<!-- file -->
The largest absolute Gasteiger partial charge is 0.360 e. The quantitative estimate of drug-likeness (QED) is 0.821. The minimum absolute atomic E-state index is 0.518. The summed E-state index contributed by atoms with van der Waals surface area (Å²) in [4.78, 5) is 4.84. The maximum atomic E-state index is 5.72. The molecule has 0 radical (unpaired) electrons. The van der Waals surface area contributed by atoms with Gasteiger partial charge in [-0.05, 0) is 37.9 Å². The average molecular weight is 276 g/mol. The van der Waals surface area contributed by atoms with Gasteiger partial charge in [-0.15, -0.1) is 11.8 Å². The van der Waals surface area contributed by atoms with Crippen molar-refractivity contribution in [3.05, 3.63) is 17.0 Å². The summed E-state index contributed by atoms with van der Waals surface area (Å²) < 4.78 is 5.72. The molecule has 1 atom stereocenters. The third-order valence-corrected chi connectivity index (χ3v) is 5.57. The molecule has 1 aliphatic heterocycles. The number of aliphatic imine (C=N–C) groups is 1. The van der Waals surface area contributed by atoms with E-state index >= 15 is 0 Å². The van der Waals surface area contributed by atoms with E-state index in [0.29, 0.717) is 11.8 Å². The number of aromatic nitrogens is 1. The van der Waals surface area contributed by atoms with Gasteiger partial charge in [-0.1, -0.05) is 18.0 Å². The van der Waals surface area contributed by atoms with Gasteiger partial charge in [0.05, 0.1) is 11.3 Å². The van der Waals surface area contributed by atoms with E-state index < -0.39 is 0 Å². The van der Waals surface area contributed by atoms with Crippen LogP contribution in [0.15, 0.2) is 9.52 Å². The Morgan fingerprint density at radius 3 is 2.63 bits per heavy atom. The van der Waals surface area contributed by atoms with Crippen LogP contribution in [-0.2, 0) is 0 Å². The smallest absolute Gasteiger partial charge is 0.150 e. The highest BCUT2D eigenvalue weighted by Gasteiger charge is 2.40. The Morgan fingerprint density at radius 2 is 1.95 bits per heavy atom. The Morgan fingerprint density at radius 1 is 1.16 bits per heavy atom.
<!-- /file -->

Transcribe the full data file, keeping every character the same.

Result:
The largest absolute Gasteiger partial charge is 0.360 e. The quantitative estimate of drug-likeness (QED) is 0.821. The minimum absolute atomic E-state index is 0.518. The summed E-state index contributed by atoms with van der Waals surface area (Å²) in [4.78, 5) is 4.84. The maximum atomic E-state index is 5.72. The molecule has 0 radical (unpaired) electrons. The van der Waals surface area contributed by atoms with Gasteiger partial charge in [-0.05, 0) is 37.9 Å². The average molecular weight is 276 g/mol. The van der Waals surface area contributed by atoms with Gasteiger partial charge in [-0.15, -0.1) is 11.8 Å². The van der Waals surface area contributed by atoms with Crippen molar-refractivity contribution in [3.05, 3.63) is 17.0 Å². The summed E-state index contributed by atoms with van der Waals surface area (Å²) < 4.78 is 5.72. The molecule has 1 atom stereocenters. The third-order valence-corrected chi connectivity index (χ3v) is 5.57. The molecule has 1 aliphatic heterocycles. The number of aliphatic imine (C=N–C) groups is 1. The van der Waals surface area contributed by atoms with E-state index >= 15 is 0 Å². The van der Waals surface area contributed by atoms with E-state index in [0.29, 0.717) is 11.8 Å². The number of aromatic nitrogens is 1. The van der Waals surface area contributed by atoms with Gasteiger partial charge in [-0.1, -0.05) is 18.0 Å². The van der Waals surface area contributed by atoms with Gasteiger partial charge in [0.05, 0.1) is 11.3 Å². The van der Waals surface area contributed by atoms with E-state index < -0.39 is 0 Å². The van der Waals surface area contributed by atoms with Crippen LogP contribution in [0.15, 0.2) is 9.52 Å². The Morgan fingerprint density at radius 3 is 2.63 bits per heavy atom. The van der Waals surface area contributed by atoms with Crippen LogP contribution in [-0.2, 0) is 0 Å². The smallest absolute Gasteiger partial charge is 0.150 e. The highest BCUT2D eigenvalue weighted by Gasteiger charge is 2.40. The Morgan fingerprint density at radius 2 is 1.95 bits per heavy atom. The Morgan fingerprint density at radius 1 is 1.16 bits per heavy atom.